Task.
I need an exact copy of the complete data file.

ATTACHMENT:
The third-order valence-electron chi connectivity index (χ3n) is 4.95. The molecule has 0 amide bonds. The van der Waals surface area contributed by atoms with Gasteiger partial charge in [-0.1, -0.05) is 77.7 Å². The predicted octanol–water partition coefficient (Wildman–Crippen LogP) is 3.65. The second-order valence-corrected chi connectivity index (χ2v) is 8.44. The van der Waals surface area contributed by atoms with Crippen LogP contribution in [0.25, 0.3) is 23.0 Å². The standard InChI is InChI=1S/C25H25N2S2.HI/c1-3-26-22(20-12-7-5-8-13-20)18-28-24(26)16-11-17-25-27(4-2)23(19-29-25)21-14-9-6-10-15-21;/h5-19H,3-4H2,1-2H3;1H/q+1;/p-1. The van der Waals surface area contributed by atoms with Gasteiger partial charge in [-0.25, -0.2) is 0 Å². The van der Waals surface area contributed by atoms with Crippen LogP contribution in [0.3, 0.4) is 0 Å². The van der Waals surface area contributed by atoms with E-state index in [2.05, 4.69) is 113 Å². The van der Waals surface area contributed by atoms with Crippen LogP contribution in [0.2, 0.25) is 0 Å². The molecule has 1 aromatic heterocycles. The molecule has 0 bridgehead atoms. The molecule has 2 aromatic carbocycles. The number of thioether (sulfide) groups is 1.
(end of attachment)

The third-order valence-electron chi connectivity index (χ3n) is 4.95. The molecule has 0 amide bonds. The van der Waals surface area contributed by atoms with Gasteiger partial charge in [-0.1, -0.05) is 77.7 Å². The predicted octanol–water partition coefficient (Wildman–Crippen LogP) is 3.65. The second-order valence-corrected chi connectivity index (χ2v) is 8.44. The van der Waals surface area contributed by atoms with Crippen LogP contribution in [0.25, 0.3) is 23.0 Å². The standard InChI is InChI=1S/C25H25N2S2.HI/c1-3-26-22(20-12-7-5-8-13-20)18-28-24(26)16-11-17-25-27(4-2)23(19-29-25)21-14-9-6-10-15-21;/h5-19H,3-4H2,1-2H3;1H/q+1;/p-1. The van der Waals surface area contributed by atoms with Gasteiger partial charge in [-0.25, -0.2) is 0 Å². The van der Waals surface area contributed by atoms with Crippen LogP contribution in [0.3, 0.4) is 0 Å². The van der Waals surface area contributed by atoms with E-state index in [2.05, 4.69) is 113 Å². The van der Waals surface area contributed by atoms with Crippen LogP contribution in [0.2, 0.25) is 0 Å². The molecule has 1 aromatic heterocycles. The molecule has 0 bridgehead atoms. The molecule has 2 aromatic carbocycles. The number of thioether (sulfide) groups is 1.